The Climate of Consumption

A few years ago, I was working at an NGO in Rajasthan where I was researching the incentive structures promoting human trafficking in the local villages. While I was working at the NGO, there was a group of students from the US who were developing a curriculum for school students in the villages on how to reduce their carbon footprint. One day, I simply posed the question: “Do you guys realize that the flight that you took over here probably created a higher carbon footprint than most anyone in this village would ever have throughout their entire life?”

That hit a nerve–and for good reason. The biggest problem that we face in confronting climate change is confronting our own unsustainable consumption.

Fun fact: The wealthiest 10% of society contributes over 50% of the world’s carbon emissions. The world’s poorest 3.5 billion contribute just a tenth of all carbon emissions.

There are many people that point their fingers at capitalism as the greatest evil in the fight against climate change. While I agree to some degree, I think we need to come to terms with the fact that our own consumption, our desires, our greediness is the fuel to the fire for the capitalist system that is exacerbating our climate crisis today. The system would not exist without us because it was built by us. This also means that we can redefine the system as well.

I may be crazy, but I’m not alone. Generation Investment Management is on a mission to shift the world towards “sustainable capitalism” (I’ll dig into this one later). The $18 billion dollar (AUM) fund, founded by the one and only Al Gore and David Blood, has been pushing this agenda for years. While their portfolio has seen above market-rate returns, they have been falling short on one of their most important goals: getting others to take up their mission and get their skin in the game. While Generation is ahead of the curve, it is imperative that the rest of us get on board, and quickly too.

I like to joke that the best way to confront climate change is for everyone to become buddhist monks, or for us to dramatically change the way we engage with capitalism.

Here are some starting points that I’m exploring:

  1. Public interventions to improve regulatory practices that promote–not inhibit–technological innovation and appropriately incentivize smart environmentally sustainable decisions for businesses and consumers.
  2. Greater cleantech penetration in high-carbon emitting businesses. This spans everything from shifting towards alternative energy, utilizing more sustainable construction materials, reducing inefficiencies in production processes in nearly every industry from agriculture and textiles to heavy metal mining. Cleantech innovation should become the most cost-efficient choice for any business. Mass disruption is on the horizon, but there is definitely an overwhelming degree of affordability and scalability obstacles in our path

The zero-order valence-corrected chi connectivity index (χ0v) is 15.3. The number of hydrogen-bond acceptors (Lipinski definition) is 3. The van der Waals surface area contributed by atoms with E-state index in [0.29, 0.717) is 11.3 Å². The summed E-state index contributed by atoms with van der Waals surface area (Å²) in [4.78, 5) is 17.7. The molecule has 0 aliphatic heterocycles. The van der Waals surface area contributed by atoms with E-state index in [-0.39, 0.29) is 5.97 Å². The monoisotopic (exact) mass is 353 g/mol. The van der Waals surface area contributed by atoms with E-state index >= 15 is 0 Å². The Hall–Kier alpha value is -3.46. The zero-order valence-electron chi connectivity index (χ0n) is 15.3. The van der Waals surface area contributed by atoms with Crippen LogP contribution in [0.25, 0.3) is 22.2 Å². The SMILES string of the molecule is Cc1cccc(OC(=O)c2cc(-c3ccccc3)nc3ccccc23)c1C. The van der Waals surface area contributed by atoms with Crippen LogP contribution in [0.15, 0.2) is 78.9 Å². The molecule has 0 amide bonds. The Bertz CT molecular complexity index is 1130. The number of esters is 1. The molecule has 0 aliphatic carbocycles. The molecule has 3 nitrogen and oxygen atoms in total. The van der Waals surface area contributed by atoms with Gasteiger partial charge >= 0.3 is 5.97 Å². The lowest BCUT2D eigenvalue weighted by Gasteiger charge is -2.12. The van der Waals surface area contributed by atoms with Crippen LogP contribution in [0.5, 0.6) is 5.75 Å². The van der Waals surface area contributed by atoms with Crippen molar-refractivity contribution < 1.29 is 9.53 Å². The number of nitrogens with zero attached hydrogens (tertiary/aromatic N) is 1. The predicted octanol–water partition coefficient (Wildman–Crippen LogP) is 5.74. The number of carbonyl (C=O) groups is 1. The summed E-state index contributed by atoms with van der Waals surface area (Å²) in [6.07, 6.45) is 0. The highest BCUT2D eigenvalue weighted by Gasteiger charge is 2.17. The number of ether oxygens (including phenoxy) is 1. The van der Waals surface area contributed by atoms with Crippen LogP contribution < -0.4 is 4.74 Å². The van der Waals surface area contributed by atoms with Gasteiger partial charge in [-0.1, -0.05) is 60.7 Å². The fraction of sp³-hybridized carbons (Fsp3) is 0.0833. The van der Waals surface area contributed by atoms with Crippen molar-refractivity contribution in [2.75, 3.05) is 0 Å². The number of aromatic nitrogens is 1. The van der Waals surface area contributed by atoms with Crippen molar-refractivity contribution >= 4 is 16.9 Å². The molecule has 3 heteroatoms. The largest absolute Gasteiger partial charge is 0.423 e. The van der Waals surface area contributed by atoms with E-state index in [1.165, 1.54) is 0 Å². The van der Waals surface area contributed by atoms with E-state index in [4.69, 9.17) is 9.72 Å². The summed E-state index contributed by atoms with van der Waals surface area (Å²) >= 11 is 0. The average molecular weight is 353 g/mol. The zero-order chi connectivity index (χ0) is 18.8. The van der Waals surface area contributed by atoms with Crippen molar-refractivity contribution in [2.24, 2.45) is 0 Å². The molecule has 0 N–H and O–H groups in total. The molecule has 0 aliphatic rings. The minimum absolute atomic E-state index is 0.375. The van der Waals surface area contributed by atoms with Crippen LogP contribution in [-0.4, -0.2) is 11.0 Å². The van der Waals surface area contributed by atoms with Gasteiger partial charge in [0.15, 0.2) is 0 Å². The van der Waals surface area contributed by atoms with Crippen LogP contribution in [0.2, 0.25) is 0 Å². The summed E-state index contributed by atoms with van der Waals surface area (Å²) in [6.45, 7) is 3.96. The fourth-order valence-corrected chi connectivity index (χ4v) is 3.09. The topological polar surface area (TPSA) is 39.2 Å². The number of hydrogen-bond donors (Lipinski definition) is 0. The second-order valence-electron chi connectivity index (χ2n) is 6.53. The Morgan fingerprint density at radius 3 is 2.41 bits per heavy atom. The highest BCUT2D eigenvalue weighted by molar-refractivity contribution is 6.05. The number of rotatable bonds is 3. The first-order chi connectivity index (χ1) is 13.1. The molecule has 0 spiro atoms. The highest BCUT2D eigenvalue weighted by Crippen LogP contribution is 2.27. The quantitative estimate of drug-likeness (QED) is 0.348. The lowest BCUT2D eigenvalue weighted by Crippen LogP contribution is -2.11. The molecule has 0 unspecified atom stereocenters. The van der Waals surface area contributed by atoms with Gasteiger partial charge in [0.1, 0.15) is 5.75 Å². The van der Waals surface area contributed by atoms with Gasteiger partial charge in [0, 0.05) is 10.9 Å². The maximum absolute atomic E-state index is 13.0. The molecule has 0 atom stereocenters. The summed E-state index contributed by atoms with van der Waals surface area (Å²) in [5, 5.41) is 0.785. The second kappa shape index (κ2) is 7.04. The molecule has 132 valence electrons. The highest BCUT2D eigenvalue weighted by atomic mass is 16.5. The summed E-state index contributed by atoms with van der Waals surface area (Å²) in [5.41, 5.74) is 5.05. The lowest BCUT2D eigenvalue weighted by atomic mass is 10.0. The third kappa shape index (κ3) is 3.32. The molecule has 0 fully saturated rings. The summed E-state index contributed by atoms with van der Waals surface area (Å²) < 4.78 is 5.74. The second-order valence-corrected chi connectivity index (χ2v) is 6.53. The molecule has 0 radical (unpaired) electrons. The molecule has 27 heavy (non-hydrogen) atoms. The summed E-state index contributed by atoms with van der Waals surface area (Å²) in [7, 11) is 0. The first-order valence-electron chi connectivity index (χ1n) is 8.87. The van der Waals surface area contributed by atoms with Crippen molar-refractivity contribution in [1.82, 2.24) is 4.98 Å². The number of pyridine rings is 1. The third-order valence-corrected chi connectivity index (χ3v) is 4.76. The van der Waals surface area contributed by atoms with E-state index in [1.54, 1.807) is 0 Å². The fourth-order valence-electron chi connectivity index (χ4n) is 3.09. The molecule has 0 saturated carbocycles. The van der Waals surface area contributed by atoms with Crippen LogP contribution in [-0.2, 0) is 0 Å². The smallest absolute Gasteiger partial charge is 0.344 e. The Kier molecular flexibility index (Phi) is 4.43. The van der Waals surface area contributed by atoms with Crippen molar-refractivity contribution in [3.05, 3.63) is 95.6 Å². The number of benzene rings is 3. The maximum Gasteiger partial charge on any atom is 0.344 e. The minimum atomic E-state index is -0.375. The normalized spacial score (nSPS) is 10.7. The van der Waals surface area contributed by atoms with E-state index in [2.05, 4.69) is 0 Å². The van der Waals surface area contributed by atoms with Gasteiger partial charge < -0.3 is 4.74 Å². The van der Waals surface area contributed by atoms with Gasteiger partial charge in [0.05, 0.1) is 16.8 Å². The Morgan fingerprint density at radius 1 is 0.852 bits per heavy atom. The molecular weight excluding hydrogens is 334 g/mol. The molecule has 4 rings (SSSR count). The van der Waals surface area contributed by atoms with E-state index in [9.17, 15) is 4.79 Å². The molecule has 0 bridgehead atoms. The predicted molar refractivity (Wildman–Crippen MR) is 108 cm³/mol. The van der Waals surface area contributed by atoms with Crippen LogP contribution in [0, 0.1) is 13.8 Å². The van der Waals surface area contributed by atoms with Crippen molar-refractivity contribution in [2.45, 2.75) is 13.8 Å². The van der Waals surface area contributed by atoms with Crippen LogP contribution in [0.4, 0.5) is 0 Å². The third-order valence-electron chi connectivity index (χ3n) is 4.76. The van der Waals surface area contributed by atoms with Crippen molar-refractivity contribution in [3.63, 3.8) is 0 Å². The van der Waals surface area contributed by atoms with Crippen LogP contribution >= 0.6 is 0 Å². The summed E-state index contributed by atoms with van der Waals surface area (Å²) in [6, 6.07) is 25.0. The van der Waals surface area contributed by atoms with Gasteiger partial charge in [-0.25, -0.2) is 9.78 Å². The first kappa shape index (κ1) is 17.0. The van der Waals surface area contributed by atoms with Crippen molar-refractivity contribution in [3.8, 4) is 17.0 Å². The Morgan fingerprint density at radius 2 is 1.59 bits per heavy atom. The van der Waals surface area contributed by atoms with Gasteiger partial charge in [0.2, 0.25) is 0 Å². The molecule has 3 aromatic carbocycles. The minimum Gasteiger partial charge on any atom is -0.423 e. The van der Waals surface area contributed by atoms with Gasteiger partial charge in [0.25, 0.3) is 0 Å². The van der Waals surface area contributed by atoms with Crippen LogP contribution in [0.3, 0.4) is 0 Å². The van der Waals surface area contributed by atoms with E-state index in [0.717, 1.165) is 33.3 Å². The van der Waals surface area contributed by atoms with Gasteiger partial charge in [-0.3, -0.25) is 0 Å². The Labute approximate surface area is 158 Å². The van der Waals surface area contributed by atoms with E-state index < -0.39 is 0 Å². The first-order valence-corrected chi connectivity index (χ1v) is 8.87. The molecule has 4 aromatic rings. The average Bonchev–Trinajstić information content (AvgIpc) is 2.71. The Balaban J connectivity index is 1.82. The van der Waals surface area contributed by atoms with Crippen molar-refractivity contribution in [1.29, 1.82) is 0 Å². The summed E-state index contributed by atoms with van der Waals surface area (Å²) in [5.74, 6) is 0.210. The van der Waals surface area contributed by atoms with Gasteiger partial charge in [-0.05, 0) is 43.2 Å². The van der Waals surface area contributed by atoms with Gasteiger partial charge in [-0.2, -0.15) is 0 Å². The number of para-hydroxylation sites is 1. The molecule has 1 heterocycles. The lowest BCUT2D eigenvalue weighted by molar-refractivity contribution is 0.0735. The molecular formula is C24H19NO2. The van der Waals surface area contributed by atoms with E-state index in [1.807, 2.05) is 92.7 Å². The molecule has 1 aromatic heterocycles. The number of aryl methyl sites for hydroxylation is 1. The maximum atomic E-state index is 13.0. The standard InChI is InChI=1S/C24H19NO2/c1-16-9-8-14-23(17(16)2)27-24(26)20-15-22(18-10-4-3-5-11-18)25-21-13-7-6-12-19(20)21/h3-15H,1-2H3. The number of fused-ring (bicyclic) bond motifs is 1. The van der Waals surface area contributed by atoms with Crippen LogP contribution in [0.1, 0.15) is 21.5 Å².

3. More efficient, streamlined supply-chain systems. Not only are the resources we consume unsustainable in process and quantity, there are massive gaps that must be filled in our global supply chains in order to improve sustainability. Some key sectors are agriculture, textiles, energy. Consumer-driven companies are the key drivers in supply-chain inefficiencies (McKinsey & Co).
  4. Sustainability integrated into urban design and mobility. 75% of carbon emissions can be traced back to our urban centers, and the “ecological footprint of the cities is tens to hundreds of times larger than the actual urban area occupied”
  5. Savvier consumer decisions. The most well-off in the world are the most wasteful because they can afford to be so. It is easy to ignore wasteful consumer decisions, especially when we hide our waste from ourselves. Consuming responsibly, reducing waste, improving capabilities for better recycling and being discriminating in the sustainability of consumer goods must become mainstream.
  6. A “come to Jesus” moment for the wealthiest 10% of society. The consumption patterns of the wealthiest people in society have spillover effects in terms of environmental impact, but also in influencing the consumption of the rest of society. Consumption is aspirational, so anyone coming into wealth naturally wants to consume in the same was as the wealthy do. This problem is exacerbated as wealth grows throughout the world.
  7. Making sustainable consumption desirable. This involves redefining what “success” looks like in society–which is happening, slowly but surely. Public policy can only go so far; people have to want to change and it has to be exciting and attractive for them to do so. Personally, I find this part of the problem the most important, and most interesting to solve.

Ultimately, in order to counter climate change, we need to confront the climate of our consumption. We need to make sustainable consumption desirable and wanted, versus looking at it like a burden and a restriction on people’s lives, desires and goals.

Personally, I think that #6 and #7 hold the key to unlocking big opportunities. There are some companies out there that are getting this done–and I’ll be exploring them in later posts.

If we can do this, the opportunities are boundless. We just need to focus on building our system correctly this time around.

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